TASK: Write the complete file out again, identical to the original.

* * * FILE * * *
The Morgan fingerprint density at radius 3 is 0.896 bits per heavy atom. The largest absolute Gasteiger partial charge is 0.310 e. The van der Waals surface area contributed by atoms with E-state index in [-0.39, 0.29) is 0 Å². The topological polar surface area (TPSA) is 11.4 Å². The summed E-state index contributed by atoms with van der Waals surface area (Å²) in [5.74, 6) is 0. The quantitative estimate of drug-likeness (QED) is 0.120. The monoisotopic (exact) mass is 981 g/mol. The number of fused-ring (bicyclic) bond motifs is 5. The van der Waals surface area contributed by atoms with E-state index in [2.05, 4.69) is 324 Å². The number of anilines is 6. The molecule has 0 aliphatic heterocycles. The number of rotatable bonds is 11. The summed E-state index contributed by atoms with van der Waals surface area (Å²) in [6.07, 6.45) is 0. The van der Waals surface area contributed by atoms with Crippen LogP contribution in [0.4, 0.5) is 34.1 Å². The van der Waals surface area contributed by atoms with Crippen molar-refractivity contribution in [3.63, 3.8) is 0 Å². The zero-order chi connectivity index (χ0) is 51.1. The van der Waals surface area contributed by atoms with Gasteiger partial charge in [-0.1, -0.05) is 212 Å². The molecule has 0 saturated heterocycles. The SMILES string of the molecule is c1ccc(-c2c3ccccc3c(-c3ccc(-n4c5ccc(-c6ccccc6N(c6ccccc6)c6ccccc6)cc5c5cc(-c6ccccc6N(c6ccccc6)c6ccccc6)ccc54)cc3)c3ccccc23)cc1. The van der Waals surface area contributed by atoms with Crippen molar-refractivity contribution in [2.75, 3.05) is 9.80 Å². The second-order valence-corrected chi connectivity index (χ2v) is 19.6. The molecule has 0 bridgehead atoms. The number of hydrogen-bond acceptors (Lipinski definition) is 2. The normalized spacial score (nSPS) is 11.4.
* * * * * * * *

The Morgan fingerprint density at radius 3 is 0.896 bits per heavy atom. The largest absolute Gasteiger partial charge is 0.310 e. The van der Waals surface area contributed by atoms with E-state index in [-0.39, 0.29) is 0 Å². The topological polar surface area (TPSA) is 11.4 Å². The summed E-state index contributed by atoms with van der Waals surface area (Å²) in [5.74, 6) is 0. The quantitative estimate of drug-likeness (QED) is 0.120. The monoisotopic (exact) mass is 981 g/mol. The number of fused-ring (bicyclic) bond motifs is 5. The van der Waals surface area contributed by atoms with E-state index in [2.05, 4.69) is 324 Å². The number of anilines is 6. The molecule has 0 aliphatic heterocycles. The number of rotatable bonds is 11. The summed E-state index contributed by atoms with van der Waals surface area (Å²) in [6.07, 6.45) is 0. The van der Waals surface area contributed by atoms with Crippen LogP contribution in [0.4, 0.5) is 34.1 Å². The van der Waals surface area contributed by atoms with Crippen molar-refractivity contribution in [3.63, 3.8) is 0 Å². The zero-order chi connectivity index (χ0) is 51.1. The van der Waals surface area contributed by atoms with Gasteiger partial charge in [-0.1, -0.05) is 212 Å². The molecule has 0 saturated heterocycles. The SMILES string of the molecule is c1ccc(-c2c3ccccc3c(-c3ccc(-n4c5ccc(-c6ccccc6N(c6ccccc6)c6ccccc6)cc5c5cc(-c6ccccc6N(c6ccccc6)c6ccccc6)ccc54)cc3)c3ccccc23)cc1. The van der Waals surface area contributed by atoms with Crippen molar-refractivity contribution in [2.75, 3.05) is 9.80 Å². The second-order valence-corrected chi connectivity index (χ2v) is 19.6. The molecule has 0 bridgehead atoms. The number of hydrogen-bond acceptors (Lipinski definition) is 2. The normalized spacial score (nSPS) is 11.4.